When Steven Adelman, Vice President of the Event Safety Alliance, spoke to EventMB as part of the Future of the Event Industry 2021 (FEI21) virtual event, he mentioned that his own vaccination record was a simple piece of paper that he filled out himself.
By contrast, most Covid passports being discussed involve a digital tracking system, usually in the form of individualized QR codes. This kind of digital tracking makes it harder to falsify records while also helping to protect private health information.
New York’s newly-launched “Excelsior Pass,” for example, uses blockchain technology to secure patients’ private health information. When venues scan an individual user’s QR code, they will see either a green check or a red X rather than any specific details about health information. It could mean that they’ve been vaccinated, or it could mean that they’ve had a recent negative Covid test.
The Israeli system operates in a similar way, and it also accounts for waning antibody levels by setting an expiry date on the pass. The Green Pass takes effect the week following a person’s second dose of the vaccine, and it remains valid for a period of six months.
WHAT HAPPENS IF AN ESCAPE VARIANT EMERGES?
To manage the risks associated with new variants, vaccine passport systems may eventually have to track which vaccine the individual received. For now, the evidence suggests that all of the major vaccine brands still protect against death and severe illness from the new variants of concern.
Nevertheless, some variants appear to be more resistant to vaccine antibodies than others. Similarly, some vaccines seem to offer better immune support than others. It is conceivable that at some point in the future, the validity of a Covid passport may depend partly on what type of vaccine was administered — particularly when travelling to or moving through regions where new variants have become dominant.
For now, much of this is just speculation. Still, event planners who anticipate new systems for risk management will be better prepared to adapt rapidly.
WOULD COVID PASSPORTS VIOLATE BASIC HUMAN RIGHTS?
Without a doubt, Covid passports would limit personal freedoms. The real question is whether they would violate existing legal protections, and the final verdict will vary from region to region. Even within individual countries, the issue is not necessarily clear cut.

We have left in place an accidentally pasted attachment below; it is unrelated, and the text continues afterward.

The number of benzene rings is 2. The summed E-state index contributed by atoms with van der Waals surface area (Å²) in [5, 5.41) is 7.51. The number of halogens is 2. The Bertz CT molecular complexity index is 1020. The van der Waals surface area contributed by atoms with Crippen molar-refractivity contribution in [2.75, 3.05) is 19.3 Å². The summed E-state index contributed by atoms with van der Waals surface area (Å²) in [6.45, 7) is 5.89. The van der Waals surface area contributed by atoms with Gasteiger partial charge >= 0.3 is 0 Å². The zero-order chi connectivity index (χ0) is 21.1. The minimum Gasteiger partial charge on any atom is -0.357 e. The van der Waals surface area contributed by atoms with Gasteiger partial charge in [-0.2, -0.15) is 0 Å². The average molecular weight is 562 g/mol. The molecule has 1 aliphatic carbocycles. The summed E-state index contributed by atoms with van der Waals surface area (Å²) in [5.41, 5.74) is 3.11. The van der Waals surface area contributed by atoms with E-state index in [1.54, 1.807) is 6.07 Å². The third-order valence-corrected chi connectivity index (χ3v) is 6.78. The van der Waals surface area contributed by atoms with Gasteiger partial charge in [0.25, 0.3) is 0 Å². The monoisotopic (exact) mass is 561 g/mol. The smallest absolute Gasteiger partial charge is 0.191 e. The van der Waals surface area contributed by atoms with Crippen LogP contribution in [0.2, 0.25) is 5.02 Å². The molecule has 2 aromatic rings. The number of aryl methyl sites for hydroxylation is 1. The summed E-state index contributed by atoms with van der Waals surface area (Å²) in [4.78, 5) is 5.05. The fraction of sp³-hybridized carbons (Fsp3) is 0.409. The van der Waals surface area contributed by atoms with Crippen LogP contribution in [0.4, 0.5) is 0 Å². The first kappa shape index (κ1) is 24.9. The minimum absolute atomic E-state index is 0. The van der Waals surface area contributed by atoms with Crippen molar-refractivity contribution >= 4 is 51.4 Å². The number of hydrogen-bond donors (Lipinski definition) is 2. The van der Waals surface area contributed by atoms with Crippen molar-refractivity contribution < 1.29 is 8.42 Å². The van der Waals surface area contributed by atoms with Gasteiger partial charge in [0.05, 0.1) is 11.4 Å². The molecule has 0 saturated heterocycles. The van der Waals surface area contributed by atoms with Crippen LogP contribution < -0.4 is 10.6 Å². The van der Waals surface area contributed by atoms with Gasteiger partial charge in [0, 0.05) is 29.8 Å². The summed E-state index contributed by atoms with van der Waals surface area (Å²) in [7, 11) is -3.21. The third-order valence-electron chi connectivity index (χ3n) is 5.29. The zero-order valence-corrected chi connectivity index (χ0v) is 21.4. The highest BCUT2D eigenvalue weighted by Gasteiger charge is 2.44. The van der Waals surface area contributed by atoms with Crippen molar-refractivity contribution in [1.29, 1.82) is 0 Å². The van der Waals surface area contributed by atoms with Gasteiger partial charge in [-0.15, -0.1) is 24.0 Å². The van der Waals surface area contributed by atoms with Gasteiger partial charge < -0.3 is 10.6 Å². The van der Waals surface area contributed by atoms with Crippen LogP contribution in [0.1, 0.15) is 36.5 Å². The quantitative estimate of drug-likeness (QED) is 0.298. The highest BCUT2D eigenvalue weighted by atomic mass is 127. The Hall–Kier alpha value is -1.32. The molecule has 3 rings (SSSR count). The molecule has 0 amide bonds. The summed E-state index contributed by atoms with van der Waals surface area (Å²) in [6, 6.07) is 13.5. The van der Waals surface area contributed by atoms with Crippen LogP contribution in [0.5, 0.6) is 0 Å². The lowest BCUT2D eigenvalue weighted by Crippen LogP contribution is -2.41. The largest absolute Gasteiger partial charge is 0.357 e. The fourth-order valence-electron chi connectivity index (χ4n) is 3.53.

In the United States, for example, there are two major legal defences that pave the way for everyday use of a Covid passport system. As Steven Adelman pointed out during an LD at Large podcast, the US legal system acknowledges the idea of a “revocable license” on private property:
“When someone enters private property, they are given a license to be on that property. The license is revocable — it can be taken away, revoked — if someone entering the property does not follow the rules of that property owner.”
- Steven Adelman, Vice President, Event Safety Alliance
In other words, private properties have the right to set their own rules, including those around vaccine status. Boris Johnson, Prime Minister of the UK, made a similar argument when he suggested that British pub owners could set their own requirements for vaccine certificates.
In the US, the Occupational Health and Safety Act could also be used to justify requiring vaccines as a form of protection for staff.
At the same time, US law also provides grounds for demanding exemptions. As Rolling Stone pointed out in its article Could Venues and Airlines Require Covid-19 Vaccinations for Entry?, there are three main legal hurdles to implementing a wide-scale Covid passport system:
- keyboard_arrow_right Civil Rights Act of 1964, which protects against discrimination, including religious views (that some may argue prohibit vaccines)
- keyboard_arrow_right The Americans with Disabilities Act, which protects against disability-related discrimination (and could apply to those who are unable to take the vaccine because of allergies or other medical conditions)
- keyboard_arrow_right The right of individual jurisdictions to set their own laws that could prohibit private companies from setting vaccine mandates
Many within the UK government have voiced similar concerns about vaccine-based discrimination and its bearing on personal rights. What would it mean for pregnant women, who are generally advised to avoid the vaccine, or anyone who may have trouble accessing vaccine services? Echoing their UK counterparts, the German Ethics Council has spoken out against the idea of granting special freedom of movement for people who have been vaccinated.
Meanwhile, Denmark and Estonia are already designing their own digital vaccine certificate programs.
In the end, the success of these pilot projects may influence whether other reluctant nations eventually follow suit. If it turns out that this kind of system is an indispensable part of reopening without risking new waves of infection, it may become the norm.
Chile provides an early example of how a more lax approach to reopening can derail the progress of a rapid vaccine campaign. It may be too early, however, to lay all the credit for Israel’s (thus far) successful reopening on its Green Pass. In time, we will learn whether these kinds of systems make enough of a difference to justify the encroachment on personal liberties and the enormous logistical burden.